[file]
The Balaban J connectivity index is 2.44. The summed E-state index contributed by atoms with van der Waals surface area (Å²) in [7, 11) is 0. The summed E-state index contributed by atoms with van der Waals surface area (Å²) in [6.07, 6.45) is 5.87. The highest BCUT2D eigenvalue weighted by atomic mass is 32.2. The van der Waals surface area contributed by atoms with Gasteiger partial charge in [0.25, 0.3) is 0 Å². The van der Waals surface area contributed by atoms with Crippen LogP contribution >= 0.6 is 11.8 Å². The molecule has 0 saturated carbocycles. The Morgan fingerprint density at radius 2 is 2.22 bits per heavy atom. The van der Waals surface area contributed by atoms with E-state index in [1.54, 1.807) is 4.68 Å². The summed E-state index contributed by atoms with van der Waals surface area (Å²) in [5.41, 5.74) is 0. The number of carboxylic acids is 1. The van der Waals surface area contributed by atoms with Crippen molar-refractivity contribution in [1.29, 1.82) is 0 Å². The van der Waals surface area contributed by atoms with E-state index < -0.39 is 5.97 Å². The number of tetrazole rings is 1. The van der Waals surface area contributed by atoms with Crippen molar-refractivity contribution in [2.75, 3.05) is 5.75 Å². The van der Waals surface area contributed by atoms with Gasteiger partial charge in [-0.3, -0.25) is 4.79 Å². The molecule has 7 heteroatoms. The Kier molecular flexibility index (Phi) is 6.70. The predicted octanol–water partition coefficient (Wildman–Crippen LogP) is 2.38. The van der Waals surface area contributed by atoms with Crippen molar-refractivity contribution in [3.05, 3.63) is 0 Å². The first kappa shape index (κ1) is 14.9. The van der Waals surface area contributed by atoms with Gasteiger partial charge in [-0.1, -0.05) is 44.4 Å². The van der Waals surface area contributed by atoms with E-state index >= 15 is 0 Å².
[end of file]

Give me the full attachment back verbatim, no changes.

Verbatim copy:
The Balaban J connectivity index is 2.44. The summed E-state index contributed by atoms with van der Waals surface area (Å²) in [7, 11) is 0. The summed E-state index contributed by atoms with van der Waals surface area (Å²) in [6.07, 6.45) is 5.87. The highest BCUT2D eigenvalue weighted by atomic mass is 32.2. The van der Waals surface area contributed by atoms with Gasteiger partial charge in [0.25, 0.3) is 0 Å². The van der Waals surface area contributed by atoms with Crippen LogP contribution >= 0.6 is 11.8 Å². The molecule has 0 saturated carbocycles. The Morgan fingerprint density at radius 2 is 2.22 bits per heavy atom. The van der Waals surface area contributed by atoms with E-state index in [1.54, 1.807) is 4.68 Å². The summed E-state index contributed by atoms with van der Waals surface area (Å²) in [5.41, 5.74) is 0. The number of carboxylic acids is 1. The van der Waals surface area contributed by atoms with Crippen molar-refractivity contribution in [1.29, 1.82) is 0 Å². The van der Waals surface area contributed by atoms with E-state index < -0.39 is 5.97 Å². The number of tetrazole rings is 1. The van der Waals surface area contributed by atoms with Crippen molar-refractivity contribution in [2.75, 3.05) is 5.75 Å². The van der Waals surface area contributed by atoms with Gasteiger partial charge in [-0.3, -0.25) is 4.79 Å². The molecule has 7 heteroatoms. The Kier molecular flexibility index (Phi) is 6.70. The predicted octanol–water partition coefficient (Wildman–Crippen LogP) is 2.38. The van der Waals surface area contributed by atoms with Crippen molar-refractivity contribution in [3.05, 3.63) is 0 Å². The first kappa shape index (κ1) is 14.9. The van der Waals surface area contributed by atoms with Gasteiger partial charge in [-0.1, -0.05) is 44.4 Å². The van der Waals surface area contributed by atoms with E-state index >= 15 is 0 Å².